I might add that the "jokes" between the protagonist and the little girl, Mayoi, are very disgusting and uncomfortable. I'm not going to describe all of the girls because they are forgettable due to their lack of charisma and originality. You can describe them in one sentence, except for the protagonist's girlfriend, Senjougahara. She's kind of memorable thanks to her attitude towards the protagonist and because she has the most screen time out of all the females. But she is not an important character after all.
✧ The script
Unless the dialogue is made with a bit of effort, it feels pretentious and unrealistic. It's not intellectual, it's not deep, it only tries to make you think that they are saying something smart, but if you analyze it properly, it makes no sense at all and most of the time it doesn't add anything to what's going on. This is just an attempt to "not to be like the other harems with empty dialogue and bland characters", but it ends up being almost the same at the end. Why? I'm going to explain it.
The story is divided in mini-arcs in which the protagonist meets and interacts with every cursed girl, conveniently, every girl ends up having a "crush" on the protagonist, so the show becomes a harem really fast, but there is no plot, there is no sense of progression, there is not a specific goal that would drive the plot.
✧ Production values
The art is amazing and very versatile, but most of the time it feels like an ornament more than an element that would complement the actual story. Sometimes the art has nothing to do with the story or the characters at all. This, plus the dialogue, which is not as smart as everyone says, are the most recognizable elements about this anime, and that's why it's loved so much.
The seiyuus are very good, they fit the characteres very well. The music is not that memorable and sometimes it feels repetitive, but it's apreciated how they made one opening for each arc.
The ecchi shots sometimes feel completely out of place, ruining the atmosphere, and the same goes for the jokes. One moment they are trying to sound smart (and failing miserably) and after two seconds the conversation changes its focus to panties or "touches". This all happens without a proper transition and I can't take what they are saying seriously because the fast change in tone overwhelmes me.
Bakemonogatari is try-hard slice of life harem that wasted all its potential to be meaningfully different by staying in its comfort zone and the show ended up being mediocre.
'People save themselves on their own. Nobody can ever save anyone else'
- Araragi Koyomi
To begin this review, I shall say that while there were always disagreements whether a certain show was good or not, no series was ever able to split the community like the Monogatari series does. And there will always be the ones saying that it is the best of the best in the anime world, and the ones that will see it as just a pretentious over-the top harem show. Now, before you cast of my review thinking that I'm just going to praise the show, I'll have to ask you to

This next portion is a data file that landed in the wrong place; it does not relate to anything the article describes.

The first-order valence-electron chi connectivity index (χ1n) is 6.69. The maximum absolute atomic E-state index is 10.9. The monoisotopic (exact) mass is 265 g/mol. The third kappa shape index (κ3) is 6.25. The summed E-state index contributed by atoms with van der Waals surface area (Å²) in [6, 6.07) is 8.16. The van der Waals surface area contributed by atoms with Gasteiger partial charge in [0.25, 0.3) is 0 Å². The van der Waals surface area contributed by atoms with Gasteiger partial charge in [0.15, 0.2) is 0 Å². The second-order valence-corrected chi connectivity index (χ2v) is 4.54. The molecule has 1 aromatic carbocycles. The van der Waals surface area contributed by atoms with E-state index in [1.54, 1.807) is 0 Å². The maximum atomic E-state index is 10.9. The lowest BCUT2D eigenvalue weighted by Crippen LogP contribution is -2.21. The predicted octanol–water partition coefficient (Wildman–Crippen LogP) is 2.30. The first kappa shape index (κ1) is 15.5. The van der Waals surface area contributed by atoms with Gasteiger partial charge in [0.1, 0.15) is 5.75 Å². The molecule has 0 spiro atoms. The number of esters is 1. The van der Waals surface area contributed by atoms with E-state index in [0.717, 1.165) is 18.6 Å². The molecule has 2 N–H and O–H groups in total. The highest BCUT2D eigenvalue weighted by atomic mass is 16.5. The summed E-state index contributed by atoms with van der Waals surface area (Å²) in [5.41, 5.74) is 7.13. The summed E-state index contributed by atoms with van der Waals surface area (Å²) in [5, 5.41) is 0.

stay until the end, since I started this anime just so I could drop it because, I too, thought that it was just a philosophy for horny weebs. Let me show you what made me change my mind. I'll try my best to keep the review spoiler-free for all the people who haven't yet seen the show.
Lets begin with what I think is the reason Bakemonogatari excels more than most of the anime you'll run into: the characters. Now, if you ask any qwasy-elitist about the Bakemonogatari characters, he/she will probably tell you that the characters fall very well into the defined tropes of the anime: unassuming/confused lead protagonist, a female tsundere lead constantly insulting the MC, a bratty loli, a shy and innocent imouto trope, and so on. And on the surface, they are right. But as each of the characters develop, they restrain themselves of these labels to the point that it almost reaches the deconstruction of the certain anime character tropes. And what Bakemonogatari does so good, is the connection it constantly makes by bonding the story with the characters, making them equally progress.
So, to further explain the characters, I will base myself on the actual story. Bakemonogatari follows a 18 years-old Araragi Koyomi, who is 1/10 vampire, as he encounters various number of girls. Each of them comes with their own unique story, and a complete arc primary focusing on one specific character. Each of the characters is followed by an apparition (supernatural being) AKA aberration (unusual, unwelcome entity). They are phenomenons of supernatural nature, in which a person is involved, both as a cause and a victim. To be precise, apparitions are the supernatural creations of ones own mind, possessing the host. The story mainly focuses Araragi, with a help of Oshino Meme, the balancer, attempting to help and save those who suffer from such spiritual illness. But then why did I choose that specific quote to begin my review if it now seems incorrect?
And so we come across with what makes Bakemonogatari one of the best shows of all time: it is a metaphorical battle with one's own inner self. Each of the apparitions is carefully presented as a specific animal or a monster symbolizing the ones problem. And it is no coincidence that it turns out that each of the monsters turned out to be projected by humans. Or rather, they all seem to resemble the problems of one's own personality, the parts they try to deny and hide from the others by burying them deep inside, and metaphorically constructing a false reality and projecting them into a harsh enemy: a soul-sucking demons, apparitions. And so the only way to solve the problem is to confront them as what they truly are. the show smartly illustrates the struggle it takes to overcome your own inner pain. And no, that's not pretentious. You need to learn to separate the edginess from the actual depth.